Pure silver is a beautiful metal with a brilliant white luster. It is stable in pure air and water, but tarnishes when exposed to ozone, hydrogen sulfide or air containing sulfur. It is slightly harder than gold but still very ductile and malleable. The only more ductile metals are gold and perhaps palladium. Pure silver has the highest electrical and thermal conductivity of all metals and the lowest contact resistance.
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You can see by clicking here the Periodic Table of the Elements.
See below more about Silver:
Few Interesting facts about silver:
- Silver is a chemical element. Its chemical symbol is Ag and atomic number is 47
- Silver is a soft, shiny metal that is a good conductor of electricity.
- Silver occurs natively and in ores such as argentite (Ag2S) and horn silver (AgCl); lead, lead-zinc, copper, gold, and copper-nickel ores are principal sources.
- Mexico, Canada, Peru, and the U.S. are the principal silver producers in the western hemisphere.
- Silver is a precious metal that has had a number of different uses over the years, including jewelry, coins, silverware, electronics and photography.
- Silver is also recovered during electrolytic refining of copper. Commercial fine.
- Silver contains at least 99.9% silver. Purities of 99.999+% are available commercially.
- Silver is precious metal that has been used for many years to make fine pieces of jewelry, coins, utensils and various pieces of art.
- Silver nitrate and silver bromide are used in the manufacture of photographic film.
- Silver has excellent electrical conductivity being used on circuit boards and high voltage connectors.
- Silver alloys are used in dental fillings, a very safe and durable material for constant contact with such a busy part of the human body.
- Elastoplast has made a plaster with silver nanoparticles which are believed by scientists to be antibacterial due to an ability to disrupt enzymes in bacteria.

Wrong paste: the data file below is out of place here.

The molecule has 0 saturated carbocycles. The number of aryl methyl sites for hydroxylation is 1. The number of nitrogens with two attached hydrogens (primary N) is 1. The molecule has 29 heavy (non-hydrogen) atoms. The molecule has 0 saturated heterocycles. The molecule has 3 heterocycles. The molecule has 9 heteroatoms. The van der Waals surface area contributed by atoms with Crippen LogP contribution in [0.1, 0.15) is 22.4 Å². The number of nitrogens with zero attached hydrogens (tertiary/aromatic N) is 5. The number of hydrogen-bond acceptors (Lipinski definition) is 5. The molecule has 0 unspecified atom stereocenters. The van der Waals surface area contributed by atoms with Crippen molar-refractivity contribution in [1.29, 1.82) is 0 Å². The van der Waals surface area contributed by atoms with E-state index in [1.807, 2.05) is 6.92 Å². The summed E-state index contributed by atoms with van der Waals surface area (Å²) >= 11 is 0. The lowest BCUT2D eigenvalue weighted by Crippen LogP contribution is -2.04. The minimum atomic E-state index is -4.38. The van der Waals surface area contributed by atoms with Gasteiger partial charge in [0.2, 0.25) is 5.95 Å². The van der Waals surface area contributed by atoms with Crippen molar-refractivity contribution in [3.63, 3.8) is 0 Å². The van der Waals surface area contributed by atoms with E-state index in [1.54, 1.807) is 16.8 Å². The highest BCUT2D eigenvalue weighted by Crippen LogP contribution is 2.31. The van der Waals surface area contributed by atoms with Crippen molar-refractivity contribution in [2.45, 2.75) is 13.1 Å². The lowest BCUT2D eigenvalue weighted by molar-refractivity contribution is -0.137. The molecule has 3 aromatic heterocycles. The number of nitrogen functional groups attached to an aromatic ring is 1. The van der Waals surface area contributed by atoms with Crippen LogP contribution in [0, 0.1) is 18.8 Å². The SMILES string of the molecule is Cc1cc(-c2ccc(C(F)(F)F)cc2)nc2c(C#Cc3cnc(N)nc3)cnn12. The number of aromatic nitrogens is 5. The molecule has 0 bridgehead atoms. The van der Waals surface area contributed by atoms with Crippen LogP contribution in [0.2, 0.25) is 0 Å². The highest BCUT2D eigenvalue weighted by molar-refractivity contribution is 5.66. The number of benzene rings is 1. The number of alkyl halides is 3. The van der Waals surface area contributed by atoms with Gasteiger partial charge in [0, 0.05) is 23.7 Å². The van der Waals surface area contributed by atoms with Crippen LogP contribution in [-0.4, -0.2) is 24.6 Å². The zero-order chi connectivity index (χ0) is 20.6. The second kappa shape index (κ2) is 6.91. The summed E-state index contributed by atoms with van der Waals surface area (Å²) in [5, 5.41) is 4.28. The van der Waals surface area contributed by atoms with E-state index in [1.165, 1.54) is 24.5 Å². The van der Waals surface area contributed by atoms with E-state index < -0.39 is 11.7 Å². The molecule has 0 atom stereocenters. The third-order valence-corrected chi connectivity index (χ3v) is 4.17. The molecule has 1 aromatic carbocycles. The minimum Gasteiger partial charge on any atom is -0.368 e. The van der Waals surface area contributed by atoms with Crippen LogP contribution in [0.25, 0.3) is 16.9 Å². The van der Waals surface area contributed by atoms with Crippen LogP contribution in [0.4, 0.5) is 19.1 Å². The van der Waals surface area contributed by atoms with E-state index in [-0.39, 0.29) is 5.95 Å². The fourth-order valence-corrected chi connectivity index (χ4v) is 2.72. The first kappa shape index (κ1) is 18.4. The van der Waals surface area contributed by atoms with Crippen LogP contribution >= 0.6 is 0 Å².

- Silver zinc and silver cadmium are two types of high capacity batteries.
- Silver is not generally used for coins because it is now far too expensive a metal. Nickel silver is now used, an allow which has no silver in it but which is actually a compound of nickel, zinc and copper.
- Silver can be used to back mirrors owing to its being an extremely efficient reflector of light, despite its tendency to tarnish on exposure to the air.
- The Lone Ranger's bullets were made of silver (or so the masked man claimed), and his horse was called Silver.
- In modern times silver is also used in dentistry, electronics, photography, mirrors and in a number of industrial applications that make use of its unique properties.
- You may have heard of the term sterling silver, this is the name given to an alloy (combination of metals) that is at least 92.5% silver by weight. The other 7.5% is made up of other metals, usually copper.
- Silver is found naturally by itself, as an alloy with gold or in an ore (a rock containing various metals and elements).
- Silver is often found in copper and lead ores.
- The price of silver has fluctuated dramatically over the last century, climbing as demand increases but dropping when large silver deposits are found.
- As of November 2009, gold was valued at around 65 times the value of silver by mass.
- Silver is also recovered during electrolytic refining of copper.
- Commercial fine silver contains at least 99.9% silver. Purities of 99.999+% are available commercially.
- Silver has no biological role.
Chemical Information about Silver:
|Atomic Radius:||203 pm|
|Melting Point:||961.78 °C|
|Boiling Point:||2162 °C|
|Group in periodic table:||11|
|Group name:||Coinage meta|
|Period in periodic table:||5|
|Block in periodic table:||d-block|
|Electron shell structure:||220.127.116.11.1|
|Melting point:||1234.93 [961.78 °C (1763.2 °F)] K|
|Boiling point :||2435 [2162 °C (3924 °F)] K|
|Density :||10490 kg m|
|CAS Registry ID:||7440-22-4|
Silver is traded around the clock and around the world, including the major global commodity markets of London, Zurich, New York, Chicago and Hong Kong. The London market began trading silver in the 17th century and, to this day, it remains the center of the physical silver trade for most of the world. However, the COMEX division of the New York Mercantile Exchange is the most
significant paper contracts trading market for silver. Silver’s spot price – the current price of silver that reflects market variables and expectations – is determined by the COMEX.